Prince Harry's love for Africa is well documented – and it seems his five-month-old son Archie has inherited his close connection with the country. Speaking on ITV documentary Harry & Meghan: An African Journey, the Duke of Sussex revealed that his baby boy with wife Meghan Markle was "making more noise than he ever has before" during the family's royal tour of southern Africa earlier this year. Noting that Archie "clearly loves Africa as well", Harry added: "He was looking out the window. He has found his voice now and he was bouncing up and down. He was making more noise than he has ever made before and he is smiling the whole time."
Prince Harry addressed reports of a rift with his older brother, Prince William
Harry, 35, and Meghan, 38, spoke candidly about the struggles they have faced as newlyweds and new parents to baby Archie in the documentary. In one standout moment, the Prince addressed reports of a rift with his older brother, Prince William. Harry told reporter Tom Bradby that "inevitably stuff happens", particularly with such a high-profile role and with a family that lives under pressure. "We are brothers. We will always be brothers," he said.
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"We are certainly on different paths at the moment but I will always be there for him as I know he will always be there for me. We don't see each other as much as we used to because we are so busy but I love him dearly. The majority of the stuff is created out of nothing but as brothers, you know, you have good days, you have bad days."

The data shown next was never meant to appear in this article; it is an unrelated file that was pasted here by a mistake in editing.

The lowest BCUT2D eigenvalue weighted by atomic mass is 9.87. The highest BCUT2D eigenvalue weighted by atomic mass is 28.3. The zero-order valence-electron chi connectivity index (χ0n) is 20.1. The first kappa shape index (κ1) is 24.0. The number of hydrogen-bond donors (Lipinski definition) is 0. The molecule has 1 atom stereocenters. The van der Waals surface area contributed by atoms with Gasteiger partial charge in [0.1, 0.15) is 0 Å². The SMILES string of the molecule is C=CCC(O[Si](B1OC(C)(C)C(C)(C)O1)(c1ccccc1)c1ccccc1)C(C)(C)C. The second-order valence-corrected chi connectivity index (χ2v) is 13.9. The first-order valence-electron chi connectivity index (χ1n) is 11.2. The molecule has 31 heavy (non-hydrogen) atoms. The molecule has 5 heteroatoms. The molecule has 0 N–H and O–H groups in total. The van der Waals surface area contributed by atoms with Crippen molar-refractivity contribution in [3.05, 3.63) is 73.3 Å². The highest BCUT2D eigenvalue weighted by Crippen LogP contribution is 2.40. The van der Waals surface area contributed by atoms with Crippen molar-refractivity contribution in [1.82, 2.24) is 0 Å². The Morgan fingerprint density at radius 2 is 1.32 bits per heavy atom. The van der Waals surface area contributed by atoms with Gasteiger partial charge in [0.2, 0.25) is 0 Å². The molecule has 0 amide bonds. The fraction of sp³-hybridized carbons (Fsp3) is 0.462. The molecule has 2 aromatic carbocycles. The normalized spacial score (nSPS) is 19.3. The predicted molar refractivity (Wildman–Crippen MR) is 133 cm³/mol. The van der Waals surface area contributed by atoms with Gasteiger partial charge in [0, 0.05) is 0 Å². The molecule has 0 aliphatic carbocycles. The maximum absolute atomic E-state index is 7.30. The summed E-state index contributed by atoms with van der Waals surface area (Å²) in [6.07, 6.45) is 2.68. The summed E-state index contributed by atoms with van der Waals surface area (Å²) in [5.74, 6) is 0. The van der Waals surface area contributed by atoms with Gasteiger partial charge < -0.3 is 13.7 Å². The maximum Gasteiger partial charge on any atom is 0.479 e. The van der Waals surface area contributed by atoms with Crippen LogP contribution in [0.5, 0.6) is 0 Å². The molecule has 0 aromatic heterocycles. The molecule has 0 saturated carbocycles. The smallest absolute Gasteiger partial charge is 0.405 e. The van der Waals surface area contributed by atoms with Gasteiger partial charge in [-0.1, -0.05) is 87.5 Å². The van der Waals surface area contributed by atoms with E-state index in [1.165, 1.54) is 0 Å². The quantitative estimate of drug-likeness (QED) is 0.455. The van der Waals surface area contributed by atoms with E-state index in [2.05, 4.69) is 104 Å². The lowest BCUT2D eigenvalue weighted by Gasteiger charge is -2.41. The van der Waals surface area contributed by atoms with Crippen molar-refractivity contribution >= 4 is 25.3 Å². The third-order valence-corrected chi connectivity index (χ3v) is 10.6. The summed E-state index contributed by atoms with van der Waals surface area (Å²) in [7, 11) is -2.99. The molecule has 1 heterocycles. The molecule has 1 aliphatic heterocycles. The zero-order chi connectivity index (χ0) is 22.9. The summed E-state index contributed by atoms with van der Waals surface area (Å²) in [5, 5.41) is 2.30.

Meghan, meanwhile, was asked about her first year as a member of the royal family, and admitted it has been "hard". The former actress said she had tried to cope with the pressures of her new life by putting on a "stiff upper lip" but that she was not prepared for the intensity of media interest.
Meghan Markle said her first year as a member of the royal family has been "hard"
"It's hard," she said. "I don't think anybody could understand that, but in all fairness I had no idea, which probably sounds difficult to understand ... but when I first met my now-husband my friends were really happy because I was so happy, but my British friends said to me, 'I'm sure he's great but you shouldn't do it because the British tabloids will destroy your life'."
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Asked whether she can cope moving forward, Meghan replied: "In all honesty I have said for a long time to H - that is what I call him - it's not enough to just survive something, that's not the point of life. You have got to thrive. "I never thought this would be easy but I thought it would be fair, and that is the part that is hard to reconcile but (I) just take each day as it comes."